Latter-day Saints believe that divine authority was lost in the ancient church after the death of the apostles and required a restoration by divine intervention. The restoration of priesthood authority through Joseph Smith in the first half of the 19th century was a literal act through angelic visitations from those who held the authority anciently.  

Joseph Smith and five associates, with 50 other individuals attending, formally organized the Church in a log cabin at Fayette, New York, on 6 April 1830. He presided over the Church until 27 June 1844, when he was martyred. Under his leadership, Church membership grew from small beginnings to over 26,000.

Joseph Smith’s revelations introduced striking theological innovations and challenges to the churches of the day. He was strong in his defense of religious freedom for people of all faiths. His revelations introduced such concepts as temples where saving work can be done for the dead and an understanding of three broad degrees or levels of heaven and of the ultimate destiny in the next life of faithful children of God. His experience with the First Vision led to Latter-day Saint understanding of the physical nature of God and Jesus Christ and that humankind is created in their image. He spoke and wrote frequently about the latter-day gathering of Israel, and taught it not only in terms of the gathering of Jews to Israel but also the gathering of all God’s people to places of refuge and holiness. See also: Why and How Are Mormons Different?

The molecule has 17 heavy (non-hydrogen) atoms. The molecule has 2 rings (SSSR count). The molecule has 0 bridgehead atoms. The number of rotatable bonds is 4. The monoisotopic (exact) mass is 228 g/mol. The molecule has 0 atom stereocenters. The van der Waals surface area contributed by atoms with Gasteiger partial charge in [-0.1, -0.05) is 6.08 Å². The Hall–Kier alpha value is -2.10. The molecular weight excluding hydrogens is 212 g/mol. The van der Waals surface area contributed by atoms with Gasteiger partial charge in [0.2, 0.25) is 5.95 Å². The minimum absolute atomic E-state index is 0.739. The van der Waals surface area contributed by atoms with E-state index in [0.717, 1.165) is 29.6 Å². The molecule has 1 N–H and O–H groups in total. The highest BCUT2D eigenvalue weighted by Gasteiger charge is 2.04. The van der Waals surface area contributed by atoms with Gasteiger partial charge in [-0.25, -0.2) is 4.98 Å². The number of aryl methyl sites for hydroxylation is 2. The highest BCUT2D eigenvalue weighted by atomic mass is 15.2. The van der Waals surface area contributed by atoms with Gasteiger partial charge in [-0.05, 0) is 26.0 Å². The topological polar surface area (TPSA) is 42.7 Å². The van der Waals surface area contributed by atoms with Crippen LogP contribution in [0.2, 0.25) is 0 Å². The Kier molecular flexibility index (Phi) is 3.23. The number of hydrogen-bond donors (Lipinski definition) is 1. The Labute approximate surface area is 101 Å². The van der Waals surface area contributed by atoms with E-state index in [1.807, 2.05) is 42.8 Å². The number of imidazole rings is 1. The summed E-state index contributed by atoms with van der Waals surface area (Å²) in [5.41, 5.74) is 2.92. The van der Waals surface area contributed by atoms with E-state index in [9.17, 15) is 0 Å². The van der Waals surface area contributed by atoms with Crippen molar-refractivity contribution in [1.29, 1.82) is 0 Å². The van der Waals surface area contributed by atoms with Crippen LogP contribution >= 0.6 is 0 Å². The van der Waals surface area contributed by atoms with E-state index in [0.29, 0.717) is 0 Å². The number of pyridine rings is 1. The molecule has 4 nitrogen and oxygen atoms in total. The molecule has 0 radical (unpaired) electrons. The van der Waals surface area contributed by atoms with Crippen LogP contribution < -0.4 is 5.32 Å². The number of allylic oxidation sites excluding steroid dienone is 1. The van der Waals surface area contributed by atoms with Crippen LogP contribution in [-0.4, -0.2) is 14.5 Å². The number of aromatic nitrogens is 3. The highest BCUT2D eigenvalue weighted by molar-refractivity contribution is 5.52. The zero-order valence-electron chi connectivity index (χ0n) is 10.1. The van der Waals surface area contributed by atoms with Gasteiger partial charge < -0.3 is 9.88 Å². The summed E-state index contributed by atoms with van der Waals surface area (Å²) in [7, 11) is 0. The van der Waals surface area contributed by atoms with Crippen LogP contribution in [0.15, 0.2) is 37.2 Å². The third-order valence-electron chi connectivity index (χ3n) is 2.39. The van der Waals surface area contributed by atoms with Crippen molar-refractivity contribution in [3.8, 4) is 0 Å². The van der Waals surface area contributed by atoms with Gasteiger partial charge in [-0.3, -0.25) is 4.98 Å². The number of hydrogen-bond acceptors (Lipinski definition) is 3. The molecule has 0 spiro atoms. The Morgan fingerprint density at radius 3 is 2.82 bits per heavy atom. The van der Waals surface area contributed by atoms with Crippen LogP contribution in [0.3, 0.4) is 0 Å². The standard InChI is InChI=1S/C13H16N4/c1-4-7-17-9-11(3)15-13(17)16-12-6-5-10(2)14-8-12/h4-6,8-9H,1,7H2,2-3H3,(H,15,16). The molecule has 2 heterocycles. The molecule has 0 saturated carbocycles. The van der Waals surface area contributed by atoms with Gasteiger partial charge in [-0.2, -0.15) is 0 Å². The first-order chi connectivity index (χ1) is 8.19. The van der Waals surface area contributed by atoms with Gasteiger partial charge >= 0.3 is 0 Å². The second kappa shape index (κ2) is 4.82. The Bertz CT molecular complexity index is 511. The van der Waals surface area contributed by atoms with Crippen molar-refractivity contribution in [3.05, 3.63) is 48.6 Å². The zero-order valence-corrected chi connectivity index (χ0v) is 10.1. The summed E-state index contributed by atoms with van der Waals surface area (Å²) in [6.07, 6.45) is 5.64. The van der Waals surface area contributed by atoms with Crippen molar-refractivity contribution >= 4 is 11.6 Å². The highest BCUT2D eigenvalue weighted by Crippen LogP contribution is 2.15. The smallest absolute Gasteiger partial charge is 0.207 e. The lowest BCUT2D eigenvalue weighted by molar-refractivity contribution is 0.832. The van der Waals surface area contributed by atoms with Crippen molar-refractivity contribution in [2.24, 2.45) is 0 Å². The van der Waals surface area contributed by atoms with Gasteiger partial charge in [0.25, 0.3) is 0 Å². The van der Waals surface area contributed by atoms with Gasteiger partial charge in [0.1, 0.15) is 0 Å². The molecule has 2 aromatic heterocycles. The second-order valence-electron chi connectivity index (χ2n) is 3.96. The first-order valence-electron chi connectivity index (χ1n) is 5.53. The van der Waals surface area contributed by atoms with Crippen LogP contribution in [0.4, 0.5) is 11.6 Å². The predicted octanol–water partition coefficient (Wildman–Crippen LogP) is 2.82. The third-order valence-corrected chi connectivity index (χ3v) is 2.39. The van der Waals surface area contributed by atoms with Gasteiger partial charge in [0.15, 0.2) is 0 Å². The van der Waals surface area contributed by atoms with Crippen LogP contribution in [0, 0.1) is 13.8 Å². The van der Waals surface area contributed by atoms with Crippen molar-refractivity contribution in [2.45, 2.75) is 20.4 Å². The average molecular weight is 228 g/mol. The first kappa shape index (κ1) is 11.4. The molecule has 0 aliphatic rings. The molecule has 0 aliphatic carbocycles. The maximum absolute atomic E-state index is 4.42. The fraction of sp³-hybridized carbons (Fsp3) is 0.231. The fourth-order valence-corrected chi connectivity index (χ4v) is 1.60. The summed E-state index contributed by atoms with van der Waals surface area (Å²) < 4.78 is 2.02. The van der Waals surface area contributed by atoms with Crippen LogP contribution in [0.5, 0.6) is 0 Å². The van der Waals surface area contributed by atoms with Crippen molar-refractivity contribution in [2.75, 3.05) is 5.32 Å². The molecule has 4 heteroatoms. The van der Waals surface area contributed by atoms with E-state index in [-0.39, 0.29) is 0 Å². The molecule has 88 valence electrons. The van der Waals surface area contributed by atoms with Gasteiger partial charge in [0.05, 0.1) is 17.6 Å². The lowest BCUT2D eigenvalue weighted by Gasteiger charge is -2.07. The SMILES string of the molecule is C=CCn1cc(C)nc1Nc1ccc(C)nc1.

Outside the Church, Joseph Smith is also known for his introduction of the ancient practice of polygamy through revelation, though this is no longer practiced in the Church and is not often discussed by Church members except in a historical context.

In the years he led the fledgling Church, Joseph organized an international missionary program and founded what is today one of the largest women's organizations in the world. He oversaw the building of three cities and directed the construction of two temples — at the same time enduring intense persecution from local mobs, which eventually drove Church members from all three cities Joseph settled.